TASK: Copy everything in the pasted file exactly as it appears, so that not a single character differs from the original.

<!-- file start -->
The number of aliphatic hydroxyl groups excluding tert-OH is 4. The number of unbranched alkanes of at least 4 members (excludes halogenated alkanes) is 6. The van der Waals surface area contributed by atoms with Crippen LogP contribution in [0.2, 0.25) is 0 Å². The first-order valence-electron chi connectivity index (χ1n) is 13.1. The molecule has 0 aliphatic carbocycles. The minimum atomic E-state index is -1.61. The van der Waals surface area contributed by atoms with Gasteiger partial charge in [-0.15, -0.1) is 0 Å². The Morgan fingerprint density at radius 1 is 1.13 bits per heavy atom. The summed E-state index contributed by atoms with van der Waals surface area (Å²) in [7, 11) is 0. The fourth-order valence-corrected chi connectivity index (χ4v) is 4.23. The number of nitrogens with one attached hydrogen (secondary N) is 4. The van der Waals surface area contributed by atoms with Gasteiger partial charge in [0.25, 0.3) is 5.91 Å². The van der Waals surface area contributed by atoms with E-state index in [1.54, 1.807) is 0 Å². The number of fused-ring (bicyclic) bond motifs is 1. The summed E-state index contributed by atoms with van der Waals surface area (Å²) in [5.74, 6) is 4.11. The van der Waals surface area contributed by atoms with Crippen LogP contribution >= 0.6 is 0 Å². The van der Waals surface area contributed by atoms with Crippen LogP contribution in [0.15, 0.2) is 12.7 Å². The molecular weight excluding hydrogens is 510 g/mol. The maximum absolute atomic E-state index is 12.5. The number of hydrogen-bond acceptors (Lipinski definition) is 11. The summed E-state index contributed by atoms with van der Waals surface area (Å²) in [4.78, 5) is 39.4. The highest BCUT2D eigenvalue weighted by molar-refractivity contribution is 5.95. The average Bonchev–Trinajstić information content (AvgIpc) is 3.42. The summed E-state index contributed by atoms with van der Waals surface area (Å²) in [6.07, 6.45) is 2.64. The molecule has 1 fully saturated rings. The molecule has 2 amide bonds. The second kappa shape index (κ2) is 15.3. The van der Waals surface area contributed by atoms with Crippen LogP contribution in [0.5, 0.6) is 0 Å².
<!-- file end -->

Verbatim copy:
The number of aliphatic hydroxyl groups excluding tert-OH is 4. The number of unbranched alkanes of at least 4 members (excludes halogenated alkanes) is 6. The van der Waals surface area contributed by atoms with Crippen LogP contribution in [0.2, 0.25) is 0 Å². The first-order valence-electron chi connectivity index (χ1n) is 13.1. The molecule has 0 aliphatic carbocycles. The minimum atomic E-state index is -1.61. The van der Waals surface area contributed by atoms with Gasteiger partial charge in [-0.15, -0.1) is 0 Å². The Morgan fingerprint density at radius 1 is 1.13 bits per heavy atom. The summed E-state index contributed by atoms with van der Waals surface area (Å²) in [7, 11) is 0. The fourth-order valence-corrected chi connectivity index (χ4v) is 4.23. The number of nitrogens with one attached hydrogen (secondary N) is 4. The van der Waals surface area contributed by atoms with Gasteiger partial charge in [0.25, 0.3) is 5.91 Å². The van der Waals surface area contributed by atoms with E-state index in [1.54, 1.807) is 0 Å². The number of fused-ring (bicyclic) bond motifs is 1. The summed E-state index contributed by atoms with van der Waals surface area (Å²) in [5.74, 6) is 4.11. The van der Waals surface area contributed by atoms with Crippen LogP contribution >= 0.6 is 0 Å². The van der Waals surface area contributed by atoms with Crippen LogP contribution in [0.15, 0.2) is 12.7 Å². The molecular weight excluding hydrogens is 510 g/mol. The maximum absolute atomic E-state index is 12.5. The number of hydrogen-bond acceptors (Lipinski definition) is 11. The summed E-state index contributed by atoms with van der Waals surface area (Å²) in [4.78, 5) is 39.4. The highest BCUT2D eigenvalue weighted by molar-refractivity contribution is 5.95. The average Bonchev–Trinajstić information content (AvgIpc) is 3.42. The summed E-state index contributed by atoms with van der Waals surface area (Å²) in [6.07, 6.45) is 2.64. The molecule has 1 fully saturated rings. The molecule has 2 amide bonds. The second kappa shape index (κ2) is 15.3. The van der Waals surface area contributed by atoms with Crippen LogP contribution in [0.5, 0.6) is 0 Å².